Publisher: Island Press (2014). 304 pp
Genre: climate change, global warming, forests, trees, ecology, forest ecology, biodiversity, non fiction
Authors: Landsberg and Waring are eminently respected forest scientists who have worked in the field for decades. Between them, they have a vast understanding and experience in of global forests.
Richard Waring is a Distinguished Prof of Forest Science (Emeritus) at OSU (Corvallis)[studied at UMinn, Phd UC Berkley] forest monitoring, modeling with NASA
Joe Landsberg (PhD U Bristol, UK) past Chief of Div Forest Research of Australia (CSIRO) and Terrestrial Ecology Program NASA
Climate change is upon us with serious implications for global biodiversity. This book provides a clear overview of forests around the world, describing basic concepts of forest ecology and tree physiology. This is not a textbook but a highly readable text. Seven chapters outline 1) Forests in human history 2) World forests, 3) Weather and climate 4) Causes and consequences 5) Value and use of forests 6) Economics, management and money and 7) future possibilities. The last is perhaps the most important chapter. They combine history, science, management and constructive thought to illustrate the importance of forests and their management. Clear diagrams illustrate general principles. The protection and management of our forest resources, global habitats, has never been more important. There is an excellent glossary of terms, with accurate definitions.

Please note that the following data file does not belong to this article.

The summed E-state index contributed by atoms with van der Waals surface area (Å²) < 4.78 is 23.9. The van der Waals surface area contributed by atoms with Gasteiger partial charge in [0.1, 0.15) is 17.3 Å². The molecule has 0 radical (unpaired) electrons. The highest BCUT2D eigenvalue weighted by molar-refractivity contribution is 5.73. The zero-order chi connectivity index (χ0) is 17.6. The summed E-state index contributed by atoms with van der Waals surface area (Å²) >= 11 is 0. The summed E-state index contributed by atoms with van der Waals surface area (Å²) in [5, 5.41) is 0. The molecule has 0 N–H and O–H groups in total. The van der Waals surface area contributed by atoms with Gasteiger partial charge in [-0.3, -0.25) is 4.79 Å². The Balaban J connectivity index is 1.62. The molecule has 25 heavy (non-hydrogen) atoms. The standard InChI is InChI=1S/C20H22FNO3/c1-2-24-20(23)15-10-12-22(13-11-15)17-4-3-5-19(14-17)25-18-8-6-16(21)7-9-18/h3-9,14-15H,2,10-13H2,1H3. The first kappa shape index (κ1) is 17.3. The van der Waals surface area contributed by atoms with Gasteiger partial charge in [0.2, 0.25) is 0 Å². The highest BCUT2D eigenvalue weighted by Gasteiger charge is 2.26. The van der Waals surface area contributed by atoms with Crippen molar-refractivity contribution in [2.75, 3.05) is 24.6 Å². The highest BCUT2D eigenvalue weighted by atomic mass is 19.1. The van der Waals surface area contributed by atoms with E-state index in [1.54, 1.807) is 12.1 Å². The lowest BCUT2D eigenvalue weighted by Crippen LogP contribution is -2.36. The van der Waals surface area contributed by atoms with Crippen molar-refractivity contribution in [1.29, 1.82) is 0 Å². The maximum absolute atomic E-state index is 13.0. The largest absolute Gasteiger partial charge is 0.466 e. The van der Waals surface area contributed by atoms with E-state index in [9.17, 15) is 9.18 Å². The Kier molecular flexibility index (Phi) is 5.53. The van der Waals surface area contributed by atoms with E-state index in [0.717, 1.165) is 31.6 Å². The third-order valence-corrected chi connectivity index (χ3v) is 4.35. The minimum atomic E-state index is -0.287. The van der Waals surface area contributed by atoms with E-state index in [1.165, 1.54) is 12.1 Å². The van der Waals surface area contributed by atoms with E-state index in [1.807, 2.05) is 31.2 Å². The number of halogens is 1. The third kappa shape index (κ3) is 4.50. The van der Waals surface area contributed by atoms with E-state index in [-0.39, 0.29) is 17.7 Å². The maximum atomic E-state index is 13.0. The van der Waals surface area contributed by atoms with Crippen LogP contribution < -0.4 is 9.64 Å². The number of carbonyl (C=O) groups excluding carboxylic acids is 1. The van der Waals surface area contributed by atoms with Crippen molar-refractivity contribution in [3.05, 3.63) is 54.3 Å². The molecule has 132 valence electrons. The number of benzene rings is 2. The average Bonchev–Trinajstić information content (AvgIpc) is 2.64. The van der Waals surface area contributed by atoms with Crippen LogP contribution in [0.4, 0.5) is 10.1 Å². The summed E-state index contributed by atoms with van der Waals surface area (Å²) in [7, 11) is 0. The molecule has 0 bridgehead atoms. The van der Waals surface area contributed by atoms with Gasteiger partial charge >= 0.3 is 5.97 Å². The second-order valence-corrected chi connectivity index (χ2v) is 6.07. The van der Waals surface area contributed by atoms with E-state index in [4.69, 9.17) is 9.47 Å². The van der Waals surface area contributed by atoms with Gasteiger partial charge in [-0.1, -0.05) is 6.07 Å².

Limited bibliography, surprisingly (perhaps to save paper). This will be useful primer for undergraduates, managers, governmental policy makers and environmental organizations. This publication should reach a wider audience which should improve public knowledge and gain support for policy makers and managers. I remain a fan of Island Press publications for their commitment to accessible information.
Peter Spathelf (Ed.) Sustainable Forest Management in a Changing World: A European Perspective (2009, Springer Verlag)
Mark Ashton, M.L. Tyrell, D Spaulding, B Gentry. 2012. Managing Forest Carbon in a Changing Environment.
Closing line: Humans can no longer afford to treat the world’s forests as expendable.
A footnote was most informative: People everywhere expect that their standard of living will increase continuously.
Read as an ARC from Netgalley